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Thread: Doll making questions

  1. #11
    lilithskyblu's Avatar
    lilithskyblu is offline Excruciatingly Enchanted
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    UGG!, I can't find that doll making forum I thought the name was "the joint"? Does anyone know that forum and the correct .com for it? THANKS!

  2. #12
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    What color porcelain slip should I order if I am looking to make dolls that are NOT white-white?

    Like what Marina would call "rose" and "peach" are what I think I would like.

  3. #13
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    I'm debating which colors of Ultra Chic slip to order. I may order smaller jars than a gallon and try some out, I want a light flesh and a light warm brown. Laura told me her Ultra Chic turned out bright pink so I'm scared! Good luck picking!

  4. #14
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    Quote Originally Posted by tencats View Post
    I'm debating which colors of Ultra Chic slip to order. I may order smaller jars than a gallon and try some out, I want a light flesh and a light warm brown. Laura told me her Ultra Chic turned out bright pink so I'm scared! Good luck picking!
    It is very hard to choose. I'm still just looking because I need to make a bit more money before I can delve into my porcelain doll ideas.


    But if it helps, try sorting them by "most popular." It gave me an idea of which ones must work well because people order them a lot, and which ones don't turn out as nicely.

  5. #15
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    Good advice, I finally managed to obtain a copy of Martha Armstrong Hands books. I bought it off of ebay but think somehow it once belonged to a forum member. I have a question though, and was hoping someone could clue me in. The metal rods that are in the porcelain to hold the springs.... how are they put in? Before or after firing? How do they get them flush with the porcelain and what kind of metal is used? Just curious, does anyone know???

  6. #16
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    Good question and I wanted to know the same thing. I found answers off woodlandearthstudio, but since have read the same things elsewhere. I have not gotten that far with my doll yet so I am only repeating what others have said. I guess you can use straight pins like for sewing, for the rods, but I am still wondering if there isn't something better. You poke the holes in the porcelain with the pins while it is still soft after pouring, and before the first fire. Then when all the firing and painting has been done and you are ready to put the doll together, then you can glue (probably a resin based glue) the pins in and make them flush with wire cutters. That is the abbreviated version though. Check out the forum I mentioned for a better explanation and some nice pics as well.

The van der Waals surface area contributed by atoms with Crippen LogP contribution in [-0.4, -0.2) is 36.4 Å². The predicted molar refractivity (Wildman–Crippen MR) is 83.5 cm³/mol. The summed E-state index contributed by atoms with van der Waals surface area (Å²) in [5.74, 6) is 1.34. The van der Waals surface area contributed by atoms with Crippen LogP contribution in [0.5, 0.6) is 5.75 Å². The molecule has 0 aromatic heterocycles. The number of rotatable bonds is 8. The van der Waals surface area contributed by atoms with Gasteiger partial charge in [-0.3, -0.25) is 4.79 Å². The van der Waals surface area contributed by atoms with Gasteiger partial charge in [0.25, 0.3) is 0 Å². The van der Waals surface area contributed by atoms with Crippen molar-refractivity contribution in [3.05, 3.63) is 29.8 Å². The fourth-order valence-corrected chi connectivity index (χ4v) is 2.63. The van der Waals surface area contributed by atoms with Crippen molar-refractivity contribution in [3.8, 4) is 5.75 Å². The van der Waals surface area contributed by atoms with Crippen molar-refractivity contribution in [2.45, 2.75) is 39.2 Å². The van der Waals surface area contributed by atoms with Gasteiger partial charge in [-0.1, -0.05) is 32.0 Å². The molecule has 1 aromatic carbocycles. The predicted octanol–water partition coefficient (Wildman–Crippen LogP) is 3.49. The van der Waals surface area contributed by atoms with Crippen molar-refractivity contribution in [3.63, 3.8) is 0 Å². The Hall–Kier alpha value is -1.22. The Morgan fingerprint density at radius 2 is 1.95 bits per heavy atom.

7. #17
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    Thanks Ella, I guess that makes sense, but I just wondered about porcelain shrinking and wouldn't that make the holes to small after firing?

  8. #18
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    I have wondered the same thing, but don't have the practical application to tell you for sure. I have actually wondered as well if it would work the other way and make the hole too big.
    Last edited by Ella; March 26th, 2013 at 06:50 PM.

  9. #19
    lilithskyblu's Avatar
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    You definitely should use an instrument bigger in diameter then the pin you will use on your doll to make the hole on the soft porcelain, because the hole does shrink. Nothing worse then not having a pin small enough to fit the hole. Also right before you put everything in the kiln, look at the holes again because sometimes a little porcelain "crumb" will lodge itself in the hole and then you have a blocked hole. What's easy to remove before going in the kiln is near impossible to remove when it comes out.

  10. #20
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    I wonder if the melting point of metal is higher than porcelain and the pins could be positioned and left in during firing. I know there is nichrome wire that can be used during high firing, but it isn't a stringent as pins and I don't think it could hold up to the springs on it. Plus perhaps leaving the pins in during firing would cause the porcelain to crack. So many questions..... Oh, I am no where near to this point but a girls has to have plans.

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